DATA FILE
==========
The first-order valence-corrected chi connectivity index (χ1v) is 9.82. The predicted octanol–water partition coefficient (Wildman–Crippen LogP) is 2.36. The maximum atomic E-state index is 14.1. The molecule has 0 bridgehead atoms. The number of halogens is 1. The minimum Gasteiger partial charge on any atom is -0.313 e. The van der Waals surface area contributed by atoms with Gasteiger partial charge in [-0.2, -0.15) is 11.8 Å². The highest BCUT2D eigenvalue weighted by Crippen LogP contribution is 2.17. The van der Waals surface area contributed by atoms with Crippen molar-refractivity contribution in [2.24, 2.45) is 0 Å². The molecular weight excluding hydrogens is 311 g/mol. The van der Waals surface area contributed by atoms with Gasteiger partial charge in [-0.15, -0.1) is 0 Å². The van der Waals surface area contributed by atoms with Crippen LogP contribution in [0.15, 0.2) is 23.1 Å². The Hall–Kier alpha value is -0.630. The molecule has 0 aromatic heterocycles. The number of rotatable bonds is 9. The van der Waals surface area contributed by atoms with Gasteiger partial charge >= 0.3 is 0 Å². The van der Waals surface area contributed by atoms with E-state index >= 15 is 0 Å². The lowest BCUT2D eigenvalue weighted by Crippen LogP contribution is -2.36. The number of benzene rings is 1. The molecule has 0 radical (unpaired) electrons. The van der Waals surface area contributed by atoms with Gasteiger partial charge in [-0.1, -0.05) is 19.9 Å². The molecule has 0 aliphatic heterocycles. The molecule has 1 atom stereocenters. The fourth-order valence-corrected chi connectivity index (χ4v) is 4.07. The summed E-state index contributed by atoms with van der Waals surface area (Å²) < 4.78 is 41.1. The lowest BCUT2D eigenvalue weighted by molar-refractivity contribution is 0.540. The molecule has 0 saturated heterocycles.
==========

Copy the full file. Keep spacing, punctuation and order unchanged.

The first-order valence-corrected chi connectivity index (χ1v) is 9.82. The predicted octanol–water partition coefficient (Wildman–Crippen LogP) is 2.36. The maximum atomic E-state index is 14.1. The molecule has 0 bridgehead atoms. The number of halogens is 1. The minimum Gasteiger partial charge on any atom is -0.313 e. The van der Waals surface area contributed by atoms with Gasteiger partial charge in [-0.2, -0.15) is 11.8 Å². The highest BCUT2D eigenvalue weighted by Crippen LogP contribution is 2.17. The van der Waals surface area contributed by atoms with Crippen molar-refractivity contribution in [2.24, 2.45) is 0 Å². The molecular weight excluding hydrogens is 311 g/mol. The van der Waals surface area contributed by atoms with Gasteiger partial charge in [-0.15, -0.1) is 0 Å². The van der Waals surface area contributed by atoms with Crippen LogP contribution in [0.15, 0.2) is 23.1 Å². The Hall–Kier alpha value is -0.630. The molecule has 0 aromatic heterocycles. The number of rotatable bonds is 9. The van der Waals surface area contributed by atoms with Gasteiger partial charge >= 0.3 is 0 Å². The van der Waals surface area contributed by atoms with E-state index >= 15 is 0 Å². The lowest BCUT2D eigenvalue weighted by Crippen LogP contribution is -2.36. The number of benzene rings is 1. The molecule has 0 radical (unpaired) electrons. The van der Waals surface area contributed by atoms with Gasteiger partial charge in [-0.1, -0.05) is 19.9 Å². The molecule has 0 aliphatic heterocycles. The molecule has 1 atom stereocenters. The fourth-order valence-corrected chi connectivity index (χ4v) is 4.07. The summed E-state index contributed by atoms with van der Waals surface area (Å²) < 4.78 is 41.1. The lowest BCUT2D eigenvalue weighted by molar-refractivity contribution is 0.540. The molecule has 0 saturated heterocycles.